The blame is then placed on teachers' unions, the National Educators' Association (NEA) and the American Federation of Teachers (AFT) for fighting the firing of incompetent teachers, resisting any elimination of tenure which makes it difficult if not impossible to fire teachers, and providing legal protection for teachers who never show up on time, sit and read newspapers and magazines instead of leading a learning community, or worse, molest children.

Successful charter schools are shown holding lottery drawings to allow public school students stuck in failing schools in another neighborhood to be allowed enrollment. Those whose names are not drawn are relegated to the failing school where their child will supposedly fall between the cracks of a crumbling, bureaucratic educational structure, be left behind, and ultimately fail to secure a good job. The entire neighborhood will fail because the school fails the children. In addition, our country's future is in jeopardy because the the future workers of our country are not being educated properly by a school system that is a bureaucratic mess controlled by unions who concern themselves only with adult affairs.

I agree with many of the facts. Students in the United States are behind other countries in reading, math, and science. Teachers who fail to improve their students' test scores and have poor classroom management skills (behavior control), or worse, are rarely fired. Tenure, originally intended to protect the freedom of speech of professors at the university level has degenerated into guaranteed jobs for under performing educators.

The unions are to blame. I am in a state where the unions are very weak, and I have stated before the fact that I make a decent wage due to a politician, rather than a union standing up to one of them. The unions are weak, and people are terminated if something tragic happens in the classroom. Otherwise, incompetence abounds. John Stossel has done television specials on strong teachers' unions, and I agree with his disapproval.

I can assure you that my students' test scores have always been high, and I would be rewarded by accountability for teachers and salaries based on my students' performance on tests. The few teachers whose students' test scores are as high as mine get a congratulatory remark from me and an acknowledgment for their effort. Many administrators fail to do so. I know. It's not a part of their job description to "label" teachers as "good" or "bad." I have had principals compliment me, and I once had a principal who would have done anything to get rid of, did do anything, and succeeded. If this principal had any influence or power over my salary, I would have lost thousands and taken a decade to get it all back. But that's life, and that's something teachers' unions do not want their constituents to undergo.

I completely disagree with the documentary's philosophy. I find it appalling that not once, not one single time, did the documentary mention one factor that affects students learning: the student themselves. There was not one mention of the importance of desire, dedication, or determination on the part of a student. Not not once did they mention a child's attentiveness in class, their work habits, their behavior, or their ambition and goal to distract. Not once was the thoroughness of their work turned in ever mentioned. I never heard the words "work completed promptly and neatly." Their attendance, tardiness, or attitude toward learning was never discussed. The student was not even considered as a factor in the outcome of their grades. What a shame that our country has declined so far that we can't hold a student responsible for their own learning, and their accomplishments are supposedly determined by which school they attend. Poor Abraham Lincoln. Based on this documentary, he should never have become a lawyer. He should have become stuck working in that general store and walking miles to return change.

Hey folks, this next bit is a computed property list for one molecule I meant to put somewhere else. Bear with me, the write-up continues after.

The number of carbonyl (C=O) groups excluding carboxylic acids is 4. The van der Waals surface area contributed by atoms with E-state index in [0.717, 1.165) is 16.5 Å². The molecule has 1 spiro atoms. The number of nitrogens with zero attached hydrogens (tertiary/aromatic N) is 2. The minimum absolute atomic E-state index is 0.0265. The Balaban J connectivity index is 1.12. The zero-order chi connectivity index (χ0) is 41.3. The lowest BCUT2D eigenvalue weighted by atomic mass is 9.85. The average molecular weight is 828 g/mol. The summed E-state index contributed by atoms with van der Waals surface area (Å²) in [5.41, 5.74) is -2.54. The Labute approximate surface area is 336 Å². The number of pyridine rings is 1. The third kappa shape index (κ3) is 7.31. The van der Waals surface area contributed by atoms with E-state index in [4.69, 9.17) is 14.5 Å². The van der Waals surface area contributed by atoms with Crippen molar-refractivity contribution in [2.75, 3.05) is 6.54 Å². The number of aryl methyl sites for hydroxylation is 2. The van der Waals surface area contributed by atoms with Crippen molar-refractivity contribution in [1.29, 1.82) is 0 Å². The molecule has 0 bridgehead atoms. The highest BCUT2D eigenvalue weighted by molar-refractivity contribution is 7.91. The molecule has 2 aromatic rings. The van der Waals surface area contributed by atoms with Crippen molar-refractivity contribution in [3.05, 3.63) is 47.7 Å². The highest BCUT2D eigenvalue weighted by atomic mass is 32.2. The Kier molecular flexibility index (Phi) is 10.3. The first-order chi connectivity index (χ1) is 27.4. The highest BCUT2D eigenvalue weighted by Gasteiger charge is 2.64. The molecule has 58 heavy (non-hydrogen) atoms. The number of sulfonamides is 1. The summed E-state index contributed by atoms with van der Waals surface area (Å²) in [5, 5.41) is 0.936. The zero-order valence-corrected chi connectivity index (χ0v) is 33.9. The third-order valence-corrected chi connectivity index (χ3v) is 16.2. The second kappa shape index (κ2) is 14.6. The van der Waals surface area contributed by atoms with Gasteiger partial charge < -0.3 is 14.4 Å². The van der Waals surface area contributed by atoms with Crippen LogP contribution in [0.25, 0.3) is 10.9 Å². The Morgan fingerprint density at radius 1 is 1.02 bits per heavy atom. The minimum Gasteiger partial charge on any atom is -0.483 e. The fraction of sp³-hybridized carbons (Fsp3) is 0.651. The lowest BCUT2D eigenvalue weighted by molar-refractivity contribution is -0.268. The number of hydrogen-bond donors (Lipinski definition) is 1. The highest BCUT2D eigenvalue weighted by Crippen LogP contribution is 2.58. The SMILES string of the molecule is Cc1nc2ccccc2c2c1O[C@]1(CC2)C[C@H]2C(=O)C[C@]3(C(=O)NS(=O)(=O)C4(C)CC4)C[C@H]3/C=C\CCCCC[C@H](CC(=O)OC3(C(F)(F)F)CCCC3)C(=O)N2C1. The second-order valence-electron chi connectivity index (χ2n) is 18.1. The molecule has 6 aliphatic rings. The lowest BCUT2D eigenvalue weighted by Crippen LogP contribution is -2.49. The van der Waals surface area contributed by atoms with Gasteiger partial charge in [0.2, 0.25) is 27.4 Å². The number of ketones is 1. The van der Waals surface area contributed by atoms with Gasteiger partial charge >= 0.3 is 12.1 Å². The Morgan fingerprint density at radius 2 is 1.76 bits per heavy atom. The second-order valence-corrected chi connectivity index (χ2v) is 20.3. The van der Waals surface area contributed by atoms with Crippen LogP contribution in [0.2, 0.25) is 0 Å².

We are afraid to hold our children accountable. We have become so dysfunctional as a nation that we believe a child who gets an F was given that grade rather than earned it. I never gave a child an F. The child earned it, and that's all they earned.

There were some wonderful quotes, and a few dynamic individuals were interviewed who have dedicated their lives to making a change and improving the system. Otherwise, the documentary was just as I expected, selling consumers the philosophy of fear and decline.

I am reminded of the song on the old television show, "Hee Haw" :

"Gloom, Despair, and Agony on me! Ahh!
Deep, Dark Depression. Excessive Misery! Aghh!
If it weren't for bad luck I'd have no luck at all! Aww!
Gloom, Despair, and Agony on me!"

I don't want to hear it, especially from educators who are never, absolutely ever, willing to suggest that our students need to do at least one fourth of their homework. If you told them they were doing a quarter-ass job, they'd look at you and say, "Huh?"

Sunday, February 27, 2011


I was about twenty-two or twenty-three when my cousin Mary Ann had her first child. A celebration and family gathering was held and I went to visit with all my cousins, and the first family members I talked to were my Aunt Marian and Mary Ann. They were standing in the living room and talking, and I asked about the baby. It was a girl and had been named Tess. I asked where Tess was, and my aunt and cousin pointed to a crib they had been facing the whole time. I immediately went over to the crib and saw Tess for the first time.